It’s the second Tuesday of the month which must mean only one thing…
We’re all skint and payday feels like a long way off???
Not quite, well maybe… but it’s also T SQL Tuesday!
This month’s invitation comes from Steve Jones and he’s asking us to write about triggers and our experiences of them.
So… let me tell you a story.
I would like to add now that I had nothing at all to do with the design of this system 🙂
Once upon a time there was a personnel database, that database held all sorts of information on a person, their name, their login details and the departments that they belonged to.
One day someone thought that it’d be a great idea, if whenever a new person was added into the system or when their department or job changed, an active directory account was automatically created for them or their permissions changed according to their job or department.
To do this, a trigger was created which would send all the details via a Service Broker message to another SQL Server, this SQL Server was used to hold details of the AD accounts and from there, changes were automatically propagated out to AD.
This was working well until one day when it was realised that any changes to account permissions in AD weren’t reflected in the personnel database. To solve this, another trigger was created to send a Service Broker message back to the personnel database with details of the change.
This was where I came in, it was noticed that the system had started to run slower and slower, not only that but permissions seemed to be constantly changing for no obvious reason. Were the machines finally waking up and taking over?
Well we’re not quite into the realms of SkyNet yet (that was a different TSQL Tuesday post) so let’s have a think about what was going on here, although some of you are probably already way ahead of me here.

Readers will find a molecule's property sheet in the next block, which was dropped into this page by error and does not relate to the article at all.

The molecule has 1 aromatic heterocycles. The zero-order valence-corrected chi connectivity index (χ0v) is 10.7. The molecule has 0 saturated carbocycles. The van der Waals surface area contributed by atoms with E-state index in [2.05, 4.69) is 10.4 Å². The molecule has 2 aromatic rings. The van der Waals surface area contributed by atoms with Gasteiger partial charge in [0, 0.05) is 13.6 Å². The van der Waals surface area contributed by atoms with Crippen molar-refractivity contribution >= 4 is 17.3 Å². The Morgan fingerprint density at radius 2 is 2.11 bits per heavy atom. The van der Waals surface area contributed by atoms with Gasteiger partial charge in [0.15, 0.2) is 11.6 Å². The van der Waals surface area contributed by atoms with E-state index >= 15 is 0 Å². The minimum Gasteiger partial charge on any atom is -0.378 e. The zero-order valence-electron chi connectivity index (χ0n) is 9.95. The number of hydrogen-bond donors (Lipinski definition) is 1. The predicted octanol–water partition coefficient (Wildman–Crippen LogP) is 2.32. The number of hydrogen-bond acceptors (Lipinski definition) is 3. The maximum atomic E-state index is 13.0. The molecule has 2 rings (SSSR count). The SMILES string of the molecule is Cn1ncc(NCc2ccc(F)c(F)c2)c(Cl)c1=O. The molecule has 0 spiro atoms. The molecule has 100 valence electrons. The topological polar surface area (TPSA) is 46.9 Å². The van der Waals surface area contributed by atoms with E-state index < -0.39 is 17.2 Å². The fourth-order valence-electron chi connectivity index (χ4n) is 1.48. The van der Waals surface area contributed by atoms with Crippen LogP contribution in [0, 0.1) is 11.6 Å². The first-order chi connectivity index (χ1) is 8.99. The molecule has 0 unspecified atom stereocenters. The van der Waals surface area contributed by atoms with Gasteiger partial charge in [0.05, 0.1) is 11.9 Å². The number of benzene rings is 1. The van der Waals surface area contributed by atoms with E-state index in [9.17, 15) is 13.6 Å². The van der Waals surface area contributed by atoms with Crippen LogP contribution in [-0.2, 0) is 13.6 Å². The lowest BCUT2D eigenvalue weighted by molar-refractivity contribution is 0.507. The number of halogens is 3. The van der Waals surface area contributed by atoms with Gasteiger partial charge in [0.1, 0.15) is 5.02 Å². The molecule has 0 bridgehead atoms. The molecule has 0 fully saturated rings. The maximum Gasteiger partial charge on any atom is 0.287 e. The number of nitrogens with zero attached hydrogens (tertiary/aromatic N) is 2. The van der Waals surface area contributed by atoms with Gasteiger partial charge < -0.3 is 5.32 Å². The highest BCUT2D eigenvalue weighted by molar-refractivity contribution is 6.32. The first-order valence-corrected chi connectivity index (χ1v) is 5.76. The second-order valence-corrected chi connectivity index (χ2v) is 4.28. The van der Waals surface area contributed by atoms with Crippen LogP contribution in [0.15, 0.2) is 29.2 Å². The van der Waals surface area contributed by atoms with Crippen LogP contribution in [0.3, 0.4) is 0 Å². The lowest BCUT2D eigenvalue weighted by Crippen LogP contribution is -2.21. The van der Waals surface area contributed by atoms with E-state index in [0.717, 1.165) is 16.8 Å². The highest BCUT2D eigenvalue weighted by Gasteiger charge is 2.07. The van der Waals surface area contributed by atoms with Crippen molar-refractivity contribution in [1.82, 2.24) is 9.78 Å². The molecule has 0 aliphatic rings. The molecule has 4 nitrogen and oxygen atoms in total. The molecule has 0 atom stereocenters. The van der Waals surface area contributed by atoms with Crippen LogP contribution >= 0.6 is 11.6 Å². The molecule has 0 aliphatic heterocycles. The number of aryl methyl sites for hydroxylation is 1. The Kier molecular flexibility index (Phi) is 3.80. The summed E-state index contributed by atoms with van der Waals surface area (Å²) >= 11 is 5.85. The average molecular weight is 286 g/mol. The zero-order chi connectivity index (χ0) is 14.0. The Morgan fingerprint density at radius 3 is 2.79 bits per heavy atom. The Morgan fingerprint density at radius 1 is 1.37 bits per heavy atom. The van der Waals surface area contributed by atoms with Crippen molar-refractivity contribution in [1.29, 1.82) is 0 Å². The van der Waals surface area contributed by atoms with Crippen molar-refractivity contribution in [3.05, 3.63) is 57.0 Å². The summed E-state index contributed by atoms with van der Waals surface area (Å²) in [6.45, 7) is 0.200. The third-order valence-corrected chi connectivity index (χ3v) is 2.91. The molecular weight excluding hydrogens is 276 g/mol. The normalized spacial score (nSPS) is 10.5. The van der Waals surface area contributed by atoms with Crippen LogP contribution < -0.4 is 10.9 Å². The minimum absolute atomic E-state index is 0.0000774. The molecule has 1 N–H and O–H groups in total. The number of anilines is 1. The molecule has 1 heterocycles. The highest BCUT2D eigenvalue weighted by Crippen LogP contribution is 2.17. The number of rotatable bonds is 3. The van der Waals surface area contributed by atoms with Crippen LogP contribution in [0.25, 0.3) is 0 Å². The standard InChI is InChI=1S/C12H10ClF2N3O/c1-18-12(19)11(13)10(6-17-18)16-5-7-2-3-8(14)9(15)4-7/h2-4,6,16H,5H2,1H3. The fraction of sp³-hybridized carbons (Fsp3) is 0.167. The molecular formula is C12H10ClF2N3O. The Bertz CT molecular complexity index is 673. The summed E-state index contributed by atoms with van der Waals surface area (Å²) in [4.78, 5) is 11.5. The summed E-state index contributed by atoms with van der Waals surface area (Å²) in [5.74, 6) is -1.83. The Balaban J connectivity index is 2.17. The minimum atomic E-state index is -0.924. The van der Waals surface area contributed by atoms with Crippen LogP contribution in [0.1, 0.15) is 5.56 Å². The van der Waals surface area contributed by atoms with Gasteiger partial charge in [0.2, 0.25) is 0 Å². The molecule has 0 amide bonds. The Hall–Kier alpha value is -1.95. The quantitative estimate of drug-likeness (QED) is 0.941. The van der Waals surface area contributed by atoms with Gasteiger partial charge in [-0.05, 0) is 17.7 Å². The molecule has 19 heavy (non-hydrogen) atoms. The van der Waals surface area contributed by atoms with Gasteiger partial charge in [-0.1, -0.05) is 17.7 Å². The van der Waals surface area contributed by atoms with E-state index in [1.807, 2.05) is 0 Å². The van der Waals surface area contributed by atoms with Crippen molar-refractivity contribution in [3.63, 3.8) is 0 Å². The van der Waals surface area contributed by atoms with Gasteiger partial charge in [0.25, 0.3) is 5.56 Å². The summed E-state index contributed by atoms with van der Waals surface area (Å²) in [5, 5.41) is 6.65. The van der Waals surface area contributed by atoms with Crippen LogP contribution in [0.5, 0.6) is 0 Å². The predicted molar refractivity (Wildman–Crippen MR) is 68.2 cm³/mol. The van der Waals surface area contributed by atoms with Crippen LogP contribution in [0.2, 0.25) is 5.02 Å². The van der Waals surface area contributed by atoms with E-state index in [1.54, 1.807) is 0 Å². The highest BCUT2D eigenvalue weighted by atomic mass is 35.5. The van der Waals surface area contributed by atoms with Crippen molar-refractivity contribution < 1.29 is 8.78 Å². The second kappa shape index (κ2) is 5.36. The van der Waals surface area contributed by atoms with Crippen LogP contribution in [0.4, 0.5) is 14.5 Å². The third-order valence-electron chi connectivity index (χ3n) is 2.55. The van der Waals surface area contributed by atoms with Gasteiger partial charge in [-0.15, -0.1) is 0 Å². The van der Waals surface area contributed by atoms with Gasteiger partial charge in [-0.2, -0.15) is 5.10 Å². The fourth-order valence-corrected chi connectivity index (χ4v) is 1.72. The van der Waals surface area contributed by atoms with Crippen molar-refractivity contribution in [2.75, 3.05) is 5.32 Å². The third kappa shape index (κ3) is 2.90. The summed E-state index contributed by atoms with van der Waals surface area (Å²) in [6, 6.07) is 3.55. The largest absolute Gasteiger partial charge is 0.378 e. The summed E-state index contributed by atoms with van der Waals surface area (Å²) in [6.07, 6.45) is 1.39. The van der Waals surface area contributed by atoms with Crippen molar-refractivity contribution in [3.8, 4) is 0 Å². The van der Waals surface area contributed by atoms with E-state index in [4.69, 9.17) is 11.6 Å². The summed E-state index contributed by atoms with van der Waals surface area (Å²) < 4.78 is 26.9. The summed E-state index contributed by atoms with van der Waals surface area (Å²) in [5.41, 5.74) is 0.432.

- A change is made to an account on Server 1
- An SSSB message is triggered detailing the change to Server 2
- The change is auctioned on Server 2
- The new trigger on Server 2 triggers an SSSB message to Server 1 detailing a change
- The change is reflected on Server 1
- The tigger on Server 1 fires off a message to Server 2, letting it know that a change has been made
- round and round we went
Every legitimate change would just kick off another endless loop of triggers and SSSB messages.
But Can’t SQL Server Spot This Sort of Thing?
Normally SQL Server can spot a recursive trigger and will kill it after 32 recursions. So why wasn’t that happening here?
The issue was the use of Service Broker. A Service Broker message isn’t within the scope of the transaction that sent it. Because of that, our poor old SQL Server had no way of knowing that all these triggers that were firing off were related to each other and just ended up in a spiral to oblivion.